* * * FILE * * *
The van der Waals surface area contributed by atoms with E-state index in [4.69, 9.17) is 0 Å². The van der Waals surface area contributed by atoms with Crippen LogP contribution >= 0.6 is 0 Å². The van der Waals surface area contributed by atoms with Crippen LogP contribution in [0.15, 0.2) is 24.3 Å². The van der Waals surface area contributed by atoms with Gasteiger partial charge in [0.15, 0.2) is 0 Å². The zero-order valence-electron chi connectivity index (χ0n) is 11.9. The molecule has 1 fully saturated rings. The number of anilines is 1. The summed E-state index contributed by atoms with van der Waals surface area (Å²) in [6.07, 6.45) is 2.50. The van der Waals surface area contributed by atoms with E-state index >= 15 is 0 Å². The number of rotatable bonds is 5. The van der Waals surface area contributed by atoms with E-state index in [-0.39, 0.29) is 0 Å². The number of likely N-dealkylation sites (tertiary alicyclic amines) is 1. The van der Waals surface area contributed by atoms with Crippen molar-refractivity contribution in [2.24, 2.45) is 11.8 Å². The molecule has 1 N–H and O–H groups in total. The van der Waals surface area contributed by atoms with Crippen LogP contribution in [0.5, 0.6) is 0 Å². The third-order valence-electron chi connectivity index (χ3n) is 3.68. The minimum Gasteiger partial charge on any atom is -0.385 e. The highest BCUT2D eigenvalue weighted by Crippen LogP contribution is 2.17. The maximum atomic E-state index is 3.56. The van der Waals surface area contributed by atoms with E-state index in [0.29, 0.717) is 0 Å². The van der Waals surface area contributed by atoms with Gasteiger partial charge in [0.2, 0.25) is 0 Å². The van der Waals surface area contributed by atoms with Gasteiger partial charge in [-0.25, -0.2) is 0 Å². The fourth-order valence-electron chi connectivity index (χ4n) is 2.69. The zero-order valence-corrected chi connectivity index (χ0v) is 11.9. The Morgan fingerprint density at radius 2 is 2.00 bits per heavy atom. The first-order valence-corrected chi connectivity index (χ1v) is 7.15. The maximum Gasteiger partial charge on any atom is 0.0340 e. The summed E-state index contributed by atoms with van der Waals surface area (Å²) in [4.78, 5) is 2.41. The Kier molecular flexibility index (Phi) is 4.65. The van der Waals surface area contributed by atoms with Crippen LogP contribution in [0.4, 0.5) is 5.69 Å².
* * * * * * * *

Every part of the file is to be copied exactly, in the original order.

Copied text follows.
The van der Waals surface area contributed by atoms with E-state index in [4.69, 9.17) is 0 Å². The van der Waals surface area contributed by atoms with Crippen LogP contribution >= 0.6 is 0 Å². The van der Waals surface area contributed by atoms with Crippen LogP contribution in [0.15, 0.2) is 24.3 Å². The van der Waals surface area contributed by atoms with Gasteiger partial charge in [0.15, 0.2) is 0 Å². The zero-order valence-electron chi connectivity index (χ0n) is 11.9. The molecule has 1 fully saturated rings. The number of anilines is 1. The summed E-state index contributed by atoms with van der Waals surface area (Å²) in [6.07, 6.45) is 2.50. The van der Waals surface area contributed by atoms with E-state index >= 15 is 0 Å². The number of rotatable bonds is 5. The van der Waals surface area contributed by atoms with E-state index in [-0.39, 0.29) is 0 Å². The number of likely N-dealkylation sites (tertiary alicyclic amines) is 1. The van der Waals surface area contributed by atoms with Crippen molar-refractivity contribution in [2.24, 2.45) is 11.8 Å². The molecule has 1 N–H and O–H groups in total. The van der Waals surface area contributed by atoms with Crippen LogP contribution in [0.5, 0.6) is 0 Å². The third-order valence-electron chi connectivity index (χ3n) is 3.68. The minimum Gasteiger partial charge on any atom is -0.385 e. The highest BCUT2D eigenvalue weighted by Crippen LogP contribution is 2.17. The maximum atomic E-state index is 3.56. The van der Waals surface area contributed by atoms with E-state index in [0.29, 0.717) is 0 Å². The van der Waals surface area contributed by atoms with Gasteiger partial charge in [0.2, 0.25) is 0 Å². The van der Waals surface area contributed by atoms with Gasteiger partial charge in [-0.25, -0.2) is 0 Å². The fourth-order valence-electron chi connectivity index (χ4n) is 2.69. The zero-order valence-corrected chi connectivity index (χ0v) is 11.9. The Morgan fingerprint density at radius 2 is 2.00 bits per heavy atom. The first-order valence-corrected chi connectivity index (χ1v) is 7.15. The maximum Gasteiger partial charge on any atom is 0.0340 e. The summed E-state index contributed by atoms with van der Waals surface area (Å²) in [4.78, 5) is 2.41. The Kier molecular flexibility index (Phi) is 4.65. The van der Waals surface area contributed by atoms with Crippen LogP contribution in [0.4, 0.5) is 5.69 Å².